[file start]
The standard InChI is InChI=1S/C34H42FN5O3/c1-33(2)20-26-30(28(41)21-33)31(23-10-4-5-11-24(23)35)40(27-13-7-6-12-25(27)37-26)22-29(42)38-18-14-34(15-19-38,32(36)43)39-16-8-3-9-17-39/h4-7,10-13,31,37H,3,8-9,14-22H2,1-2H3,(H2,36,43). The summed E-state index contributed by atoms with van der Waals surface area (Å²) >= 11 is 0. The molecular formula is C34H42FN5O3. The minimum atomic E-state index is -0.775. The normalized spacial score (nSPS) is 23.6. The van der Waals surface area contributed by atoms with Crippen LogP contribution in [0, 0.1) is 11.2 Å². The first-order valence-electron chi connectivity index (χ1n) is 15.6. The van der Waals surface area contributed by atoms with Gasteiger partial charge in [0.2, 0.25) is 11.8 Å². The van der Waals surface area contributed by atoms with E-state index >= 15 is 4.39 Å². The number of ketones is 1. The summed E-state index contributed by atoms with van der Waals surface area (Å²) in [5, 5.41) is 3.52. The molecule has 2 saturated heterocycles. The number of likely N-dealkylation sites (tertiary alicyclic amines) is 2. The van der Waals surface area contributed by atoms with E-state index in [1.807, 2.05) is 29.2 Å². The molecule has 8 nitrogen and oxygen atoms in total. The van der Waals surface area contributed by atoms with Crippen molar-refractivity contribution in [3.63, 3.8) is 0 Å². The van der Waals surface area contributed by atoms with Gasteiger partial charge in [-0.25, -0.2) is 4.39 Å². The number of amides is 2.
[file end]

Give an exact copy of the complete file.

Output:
The standard InChI is InChI=1S/C34H42FN5O3/c1-33(2)20-26-30(28(41)21-33)31(23-10-4-5-11-24(23)35)40(27-13-7-6-12-25(27)37-26)22-29(42)38-18-14-34(15-19-38,32(36)43)39-16-8-3-9-17-39/h4-7,10-13,31,37H,3,8-9,14-22H2,1-2H3,(H2,36,43). The summed E-state index contributed by atoms with van der Waals surface area (Å²) >= 11 is 0. The molecular formula is C34H42FN5O3. The minimum atomic E-state index is -0.775. The normalized spacial score (nSPS) is 23.6. The van der Waals surface area contributed by atoms with Crippen LogP contribution in [0, 0.1) is 11.2 Å². The first-order valence-electron chi connectivity index (χ1n) is 15.6. The van der Waals surface area contributed by atoms with Gasteiger partial charge in [0.2, 0.25) is 11.8 Å². The van der Waals surface area contributed by atoms with E-state index >= 15 is 4.39 Å². The number of ketones is 1. The summed E-state index contributed by atoms with van der Waals surface area (Å²) in [5, 5.41) is 3.52. The molecule has 2 saturated heterocycles. The number of likely N-dealkylation sites (tertiary alicyclic amines) is 2. The van der Waals surface area contributed by atoms with E-state index in [1.807, 2.05) is 29.2 Å². The molecule has 8 nitrogen and oxygen atoms in total. The van der Waals surface area contributed by atoms with Crippen molar-refractivity contribution in [3.63, 3.8) is 0 Å². The van der Waals surface area contributed by atoms with Gasteiger partial charge in [-0.25, -0.2) is 4.39 Å². The number of amides is 2.